Mechanical & drilling

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Mechanical & drilling

Transcript of Mechanical & drilling

  • 1. VII Mechanical/ drillingRotating mechanical equipmentStatic mechanical equipmentDrillingGenerator and compressorDisipline leadVessel and seperators how coalescing oil water separators worksCranesMechanical and maintenance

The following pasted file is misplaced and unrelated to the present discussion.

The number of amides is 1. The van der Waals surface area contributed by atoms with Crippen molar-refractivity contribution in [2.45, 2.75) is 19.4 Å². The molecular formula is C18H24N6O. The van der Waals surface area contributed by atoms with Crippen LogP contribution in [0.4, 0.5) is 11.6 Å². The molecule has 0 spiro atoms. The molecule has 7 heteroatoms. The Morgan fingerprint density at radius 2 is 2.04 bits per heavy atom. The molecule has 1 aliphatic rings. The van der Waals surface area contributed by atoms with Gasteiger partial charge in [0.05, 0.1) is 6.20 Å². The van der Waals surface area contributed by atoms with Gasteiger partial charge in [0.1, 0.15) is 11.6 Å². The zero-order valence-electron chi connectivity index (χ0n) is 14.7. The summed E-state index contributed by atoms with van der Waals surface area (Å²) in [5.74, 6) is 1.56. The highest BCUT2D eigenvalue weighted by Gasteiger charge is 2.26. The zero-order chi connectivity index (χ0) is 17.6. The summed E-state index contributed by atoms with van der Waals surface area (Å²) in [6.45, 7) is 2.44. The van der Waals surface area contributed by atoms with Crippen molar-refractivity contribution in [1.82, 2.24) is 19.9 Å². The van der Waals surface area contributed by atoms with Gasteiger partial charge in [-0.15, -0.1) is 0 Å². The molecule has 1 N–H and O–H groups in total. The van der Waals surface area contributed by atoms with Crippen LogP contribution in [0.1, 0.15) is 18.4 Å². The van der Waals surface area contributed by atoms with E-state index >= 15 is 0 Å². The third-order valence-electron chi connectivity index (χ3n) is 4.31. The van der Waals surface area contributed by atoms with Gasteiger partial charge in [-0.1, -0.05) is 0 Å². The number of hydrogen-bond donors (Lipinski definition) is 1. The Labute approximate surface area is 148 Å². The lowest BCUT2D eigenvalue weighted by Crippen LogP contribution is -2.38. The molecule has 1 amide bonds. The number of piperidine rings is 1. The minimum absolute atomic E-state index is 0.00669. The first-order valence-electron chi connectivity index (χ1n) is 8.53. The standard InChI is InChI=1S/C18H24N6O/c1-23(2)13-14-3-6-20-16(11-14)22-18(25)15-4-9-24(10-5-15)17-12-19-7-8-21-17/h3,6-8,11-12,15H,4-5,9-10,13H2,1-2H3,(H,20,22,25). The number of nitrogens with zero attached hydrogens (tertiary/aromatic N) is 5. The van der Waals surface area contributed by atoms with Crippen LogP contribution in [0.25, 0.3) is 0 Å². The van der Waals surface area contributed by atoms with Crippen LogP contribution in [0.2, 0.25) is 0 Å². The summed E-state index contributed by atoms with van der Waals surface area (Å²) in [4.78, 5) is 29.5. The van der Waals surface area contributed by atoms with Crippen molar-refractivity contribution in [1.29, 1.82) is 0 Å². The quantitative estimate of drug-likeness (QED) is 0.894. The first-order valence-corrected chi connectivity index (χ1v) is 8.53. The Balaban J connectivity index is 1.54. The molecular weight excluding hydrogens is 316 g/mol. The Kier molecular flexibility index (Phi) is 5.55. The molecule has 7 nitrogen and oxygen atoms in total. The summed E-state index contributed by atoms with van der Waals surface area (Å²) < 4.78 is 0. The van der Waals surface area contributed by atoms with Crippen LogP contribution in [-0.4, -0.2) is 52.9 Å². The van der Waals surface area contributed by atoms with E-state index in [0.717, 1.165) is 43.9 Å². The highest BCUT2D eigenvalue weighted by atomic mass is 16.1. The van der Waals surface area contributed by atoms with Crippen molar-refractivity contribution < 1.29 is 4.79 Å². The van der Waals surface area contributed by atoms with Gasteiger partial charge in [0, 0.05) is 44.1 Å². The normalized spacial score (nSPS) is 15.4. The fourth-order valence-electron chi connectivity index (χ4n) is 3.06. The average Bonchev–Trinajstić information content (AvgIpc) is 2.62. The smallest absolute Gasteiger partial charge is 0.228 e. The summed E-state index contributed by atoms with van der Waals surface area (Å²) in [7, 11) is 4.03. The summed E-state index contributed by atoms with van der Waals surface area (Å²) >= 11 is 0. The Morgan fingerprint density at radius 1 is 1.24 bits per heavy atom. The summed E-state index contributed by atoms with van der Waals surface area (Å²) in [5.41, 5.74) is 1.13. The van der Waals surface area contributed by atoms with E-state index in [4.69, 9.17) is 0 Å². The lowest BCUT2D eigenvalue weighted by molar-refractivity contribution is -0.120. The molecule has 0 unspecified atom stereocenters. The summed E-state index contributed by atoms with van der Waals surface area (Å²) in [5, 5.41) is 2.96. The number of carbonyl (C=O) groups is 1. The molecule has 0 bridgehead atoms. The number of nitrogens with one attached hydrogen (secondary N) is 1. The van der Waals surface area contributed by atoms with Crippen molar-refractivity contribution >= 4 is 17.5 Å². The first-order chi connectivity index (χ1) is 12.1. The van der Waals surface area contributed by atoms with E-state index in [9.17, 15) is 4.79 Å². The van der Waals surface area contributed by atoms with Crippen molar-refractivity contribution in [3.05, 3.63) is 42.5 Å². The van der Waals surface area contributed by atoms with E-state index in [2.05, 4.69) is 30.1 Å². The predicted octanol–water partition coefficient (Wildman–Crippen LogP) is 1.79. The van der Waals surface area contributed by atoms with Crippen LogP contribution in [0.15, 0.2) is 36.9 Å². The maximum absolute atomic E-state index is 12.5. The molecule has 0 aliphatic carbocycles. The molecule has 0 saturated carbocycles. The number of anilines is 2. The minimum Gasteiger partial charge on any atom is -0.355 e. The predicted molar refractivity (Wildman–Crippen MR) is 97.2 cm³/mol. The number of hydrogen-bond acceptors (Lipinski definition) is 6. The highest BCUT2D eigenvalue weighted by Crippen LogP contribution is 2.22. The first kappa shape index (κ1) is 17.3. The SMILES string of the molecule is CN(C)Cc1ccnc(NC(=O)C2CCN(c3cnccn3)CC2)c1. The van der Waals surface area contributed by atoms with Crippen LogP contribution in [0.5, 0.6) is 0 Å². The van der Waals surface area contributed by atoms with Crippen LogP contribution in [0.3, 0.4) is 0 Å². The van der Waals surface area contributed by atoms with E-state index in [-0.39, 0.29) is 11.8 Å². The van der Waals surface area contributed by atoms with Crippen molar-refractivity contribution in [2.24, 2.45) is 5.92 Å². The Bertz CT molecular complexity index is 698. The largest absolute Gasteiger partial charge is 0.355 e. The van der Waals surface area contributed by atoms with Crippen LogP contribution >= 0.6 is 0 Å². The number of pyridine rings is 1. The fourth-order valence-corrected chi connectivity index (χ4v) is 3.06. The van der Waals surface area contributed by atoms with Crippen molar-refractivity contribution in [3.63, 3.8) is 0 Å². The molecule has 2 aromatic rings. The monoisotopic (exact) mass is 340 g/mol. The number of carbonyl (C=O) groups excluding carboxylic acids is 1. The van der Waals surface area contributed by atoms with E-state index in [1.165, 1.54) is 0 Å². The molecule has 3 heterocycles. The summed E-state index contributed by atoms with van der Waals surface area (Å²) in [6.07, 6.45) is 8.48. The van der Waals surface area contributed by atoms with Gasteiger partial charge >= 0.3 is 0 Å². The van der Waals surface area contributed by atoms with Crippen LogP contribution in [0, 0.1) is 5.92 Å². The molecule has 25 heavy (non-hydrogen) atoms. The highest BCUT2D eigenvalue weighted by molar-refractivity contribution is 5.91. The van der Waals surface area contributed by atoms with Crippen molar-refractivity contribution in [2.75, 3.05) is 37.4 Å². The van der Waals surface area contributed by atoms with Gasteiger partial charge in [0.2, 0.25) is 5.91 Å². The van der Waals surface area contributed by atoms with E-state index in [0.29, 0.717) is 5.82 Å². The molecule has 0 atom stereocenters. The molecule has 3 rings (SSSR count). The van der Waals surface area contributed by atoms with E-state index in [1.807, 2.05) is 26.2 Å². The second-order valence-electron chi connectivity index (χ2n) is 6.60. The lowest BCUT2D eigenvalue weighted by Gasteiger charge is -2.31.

2. Rotating mechanicalequipment Rotating equipment is the general classification of mechanicalequipment that is used to add kinetic energy to a process. Theaddition of kinetic energy may be needed to move material from onepoint to the next or to agitate the material. 3. Statics Statics is the branch of mechanics concerned with the analysisof loads (force, torque/moment) on physical systems in staticequilibrium, that is, in a state where the relative positions ofsubsystems do not vary over time, or where components andstructures are at a constant velocity. When in static equilibrium,the system is either at rest, or its center of mass moves atconstant velocity. By Newtons first law, this situation implies that the net force andnet torque (also known as moment of force) on every part of thesystem is zero. From this constraint, such quantities as stress orpressure can be derived. The net forces equaling zero is knownas the first condition for equilibrium, and the net torque equalingzero is known as the second condition for equilibrium. 4. Dynamics (mechanics) In the field of physics, the study of the causes of motion andchanges in motion is dynamics. In other words the study of forcesand why objects are in motion. Dynamics includes the study of theeffect of torques on motion. These are in contrast to kinematics, thebranch of classical mechanics that describes the motion of objectswithout consideration of the causes leading to the motion. Generally speaking, researchers involved in dynamics study how aphysical system might develop or alter over time and study thecauses of those changes. In addition, Isaac Newton established theundergirding physical laws which govern dynamics in physics. Bystudying his system of mechanics, dynamics can be understood. Inparticular dynamics is mostly related to Newtons second law ofmotion. However, all three laws of motion are taken intoconsideration, because these are interrelated in any givenobservation or experiment.[1] 5. Newtons lawsNewton described force as the ability to cause a mass to accelerate. Newtons first law states that an object in motion will stay in motionunless a force is applied. This law deals with inertia, which is aproperty of matter that resists acceleration and depends only onmass. Newtons second law states that force quantity is equal to massmultiplied by the acceleration(F = ma). Newtons third law states that for every action, there is an equal butopposite reaction. 6. Mechanical system A mechanical system manages power to accomplish a task that involves forcesand movement. Mechanical is derived from the Latin word machina,[1] which inturn derives from the Doric Greek (machana), Ionic Greek (mechane) "contrivance, machine, engine"[2] and that from (mechos),"means, expedient, remedy".[3] The Oxford English Dictionary[4] defines the adjective mechanical as skilled in thepractical application of an art or science, of the nature of a machine or machines,and relating to or caused by movement, physical forces, properties or agents suchas is dealt with by Mechanics. Similarly Merriam-Webster Dictionary[5] defines"mechanical" as relating to machinery or tools. A mechanical system consists of (i) a power source and actuators that generateforces and movement, (ii) a system of mechanisms that shape the actuator inputto achieve a specific application of output forces and movement, and (iii) acontroller with sensors that compares the output to a performance goal and thendirects the actuator input. This can be seen in Watts steam engine (see theillustration) in which the power is provided by steam expanding to drive the piston.The walking beam, coupler and crank transform the linear movement of the pistoninto rotation of the output pulley. Finally, the pulley rotation drives the flyballgovernor which controls the valve for the steam input to the piston cylinder. 7. Drilling The well is created by drilling a hole 5 to 50 inches (127.0 mm to914.4 mm) in diameter into the earth with a drilling rig that rotates adrill string with a bit attached. After the hole is drilled, sections ofsteel pipe (casing), slightly smaller in diameter than the borehole,are placed in the hole. Cement may be placed between the outsideof the casing and the borehole. The casing provides structuralintegrity to the newly drilled wellbore, in addition to isolatingpotentially dangerous high pressure zones from each other and fromthe surface. With these zones safely isolated and the formation protected by thecasing, the well can be drilled deeper (into potentially more-unstableand violent formations) with a smaller bit, and also cased with asmaller size casing. Modern wells often have two to five sets ofsubsequently smaller hole sizes drilled inside one another, eachcemented with casing. 8. To drill the well: The drill bit, aided by the weight of thick walled pipes called "drillcollars" above it, cuts into the rock. There are different types of drillbit; some cause the rock to disintegrate by compressive failure,while others shear slices off the rock as the bit turns. Drilling fluid, a.k.a. "mud", is pumped down the inside of the drill pipeand exits at the drill bit. Drilling mud is a complex mixture of fluids,solids and chemicals that must be carefully tailored to provide thecorrect physical and chemical characteristics required to safely drillthe well. Particular functions of the drilling mud include cooling thebit, lifting rock cuttings to the surface, preventing destabilisation ofthe rock in the wellbore walls and overcoming the pressure of fluidsinside the rock so that these fluids do not enter the wellbore. 9. The generated rock "cuttings" are swept up by the drilling fluid as itcirculates back to surface outside the drill pipe. The fluid then goesthrough "shakers" which strain the cuttings from the good fluid whichis returned to the pit. Watching for abnormalities in the returningcuttings and monitoring pit volume or rate of returning fluid areimperative to catch "kicks" early. A "kick" is when the formationpressure at the depth of the bit is more than the hydrostatic head ofthe mud above, which if not controlled temporarily by closing theblowout preventers and ultimately by increasing the density of thedrilling fluid would allow formation fluids and mud to come upthrough the annulus uncontrollably. The pipe or drill string to which the bit is attached is graduallylengthened as the well gets deeper by screwing in additional 30-foot(9 m) sections or "joints" of pipe under the kelly or top drive at thesurface. This process is called making a connection. Usually, jointsare combined into three joints equaling one stand. Some smallerrigs only use two joints and some rigs can handle stands of fourjoints. This process is all facilitated by a drilling rig which contains allnecessary equipment to circulate the drilling fluid, hoist and turn thepipe, control down hole, remove cuttings from the drilling fluid, andgenerate on-site power for these operations. 10. Offshore drilling Offshore drilling refers to a mechanical process where a wellboreis drilled through the seabed. It is typically carried out in order toexplore for and subsequently produce hydrocarbons which lie in rockformations beneath the seabed. Most commonly, the term is used todescribe drilling activities on the continental shelf, though the termcan also be applied to drilling in lakes, inshore waters and inlandseas. Offshore drilling presents environmental challenges, both from theproduced hydrocarbons and the materials used during the drillingoperation. There are many different types of facilities from which offshoredrilling operations take place. These include bottom founded drillingrigs (jackup barges and swamp barges), combined drilling andproduction facilities either bottom founded or floating platforms, anddeepwater mobile offshore drilling units (MODU) including semi-submersibles and drillships. These are capable of operating in waterdepths up to 10,000 ft. In shallower waters the mobile units areanchored to the seabed, however in deeper water (>5,000 ft) thesemisubmersibles or drillships are maintained at the required drillinglocation using dynamic positioning. 11. Offshore drilling program Deepwater drilling 12. Electric generator In electricity generation, an electric generator is a device thatconverts mechanical energy to electrical energy. A generator forceselectric charge (usually carried by electrons) to flow through anexternal electrical circuit. It is analogous to a water pump, whichcauses water to flow (but does not create water). The source ofmechanical energy may be a reciprocating or turbine steam engine,water falling through a turbine or waterwheel, an internal combustionengine, a wind turbine, a hand crank, compressed air or any othersource of mechanical energy. The reverse conversion of electrical energy into mechanical energyis done by an electric motor, and motors and generators have manysimilarities. Many motors can be mechanically driven to generateelectricity, and frequently make acceptable generators. 13. Engine-generator An engine-generator is the combination of an electrical generatorand an engine (prime mover) mounted together to form a singlepiece of equipment. This combination is also called an engine-generator set or a gen-set. In many contexts, the engine is taken forgranted and the combined unit is simply called a generator. 14. Gas compressor A gas compressor is a mechanical device that increases thepressure of a gas by reducing its volume. Compressors are similar to pumps: both increase the pressure on afluid and both can transport the fluid through a pipe. As gases arecompressible, the compressor also reduces the volume of a ga